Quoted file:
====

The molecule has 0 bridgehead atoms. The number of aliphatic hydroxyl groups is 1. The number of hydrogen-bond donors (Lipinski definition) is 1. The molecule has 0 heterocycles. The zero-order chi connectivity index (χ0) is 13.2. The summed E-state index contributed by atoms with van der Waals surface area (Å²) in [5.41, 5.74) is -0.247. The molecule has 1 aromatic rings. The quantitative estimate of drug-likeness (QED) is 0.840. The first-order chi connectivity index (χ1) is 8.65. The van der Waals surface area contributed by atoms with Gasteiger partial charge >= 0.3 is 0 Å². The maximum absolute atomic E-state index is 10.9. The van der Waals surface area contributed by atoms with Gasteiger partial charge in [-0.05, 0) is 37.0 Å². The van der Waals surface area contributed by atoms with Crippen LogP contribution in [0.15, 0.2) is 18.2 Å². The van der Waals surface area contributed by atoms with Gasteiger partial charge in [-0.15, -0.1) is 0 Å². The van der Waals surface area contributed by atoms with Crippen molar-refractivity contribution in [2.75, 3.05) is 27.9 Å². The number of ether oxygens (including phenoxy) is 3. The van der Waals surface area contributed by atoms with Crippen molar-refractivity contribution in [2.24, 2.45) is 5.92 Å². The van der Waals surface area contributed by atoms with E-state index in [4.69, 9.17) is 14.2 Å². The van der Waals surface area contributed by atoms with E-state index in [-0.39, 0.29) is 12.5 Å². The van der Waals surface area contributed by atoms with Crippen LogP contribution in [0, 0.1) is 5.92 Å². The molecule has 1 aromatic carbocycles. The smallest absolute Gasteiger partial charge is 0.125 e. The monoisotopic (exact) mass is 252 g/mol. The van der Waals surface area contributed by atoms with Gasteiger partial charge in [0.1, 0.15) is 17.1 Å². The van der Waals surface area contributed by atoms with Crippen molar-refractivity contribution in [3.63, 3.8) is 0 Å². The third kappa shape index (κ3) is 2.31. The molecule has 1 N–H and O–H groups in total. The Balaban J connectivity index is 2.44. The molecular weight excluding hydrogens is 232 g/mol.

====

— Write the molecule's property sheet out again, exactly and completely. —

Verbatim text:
The molecule has 0 bridgehead atoms. The number of aliphatic hydroxyl groups is 1. The number of hydrogen-bond donors (Lipinski definition) is 1. The molecule has 0 heterocycles. The zero-order chi connectivity index (χ0) is 13.2. The summed E-state index contributed by atoms with van der Waals surface area (Å²) in [5.41, 5.74) is -0.247. The molecule has 1 aromatic rings. The quantitative estimate of drug-likeness (QED) is 0.840. The first-order chi connectivity index (χ1) is 8.65. The van der Waals surface area contributed by atoms with Gasteiger partial charge >= 0.3 is 0 Å². The maximum absolute atomic E-state index is 10.9. The van der Waals surface area contributed by atoms with Gasteiger partial charge in [-0.05, 0) is 37.0 Å². The van der Waals surface area contributed by atoms with Crippen LogP contribution in [0.15, 0.2) is 18.2 Å². The van der Waals surface area contributed by atoms with Gasteiger partial charge in [-0.15, -0.1) is 0 Å². The van der Waals surface area contributed by atoms with Crippen molar-refractivity contribution in [2.75, 3.05) is 27.9 Å². The number of ether oxygens (including phenoxy) is 3. The van der Waals surface area contributed by atoms with Crippen molar-refractivity contribution in [2.24, 2.45) is 5.92 Å². The van der Waals surface area contributed by atoms with E-state index in [4.69, 9.17) is 14.2 Å². The van der Waals surface area contributed by atoms with E-state index in [-0.39, 0.29) is 12.5 Å². The van der Waals surface area contributed by atoms with Crippen LogP contribution in [0, 0.1) is 5.92 Å². The molecule has 1 aromatic carbocycles. The smallest absolute Gasteiger partial charge is 0.125 e. The monoisotopic (exact) mass is 252 g/mol. The van der Waals surface area contributed by atoms with Gasteiger partial charge in [0.1, 0.15) is 17.1 Å². The van der Waals surface area contributed by atoms with Crippen molar-refractivity contribution in [3.63, 3.8) is 0 Å². The third kappa shape index (κ3) is 2.31. The molecule has 1 N–H and O–H groups in total. The Balaban J connectivity index is 2.44. The molecular weight excluding hydrogens is 232 g/mol.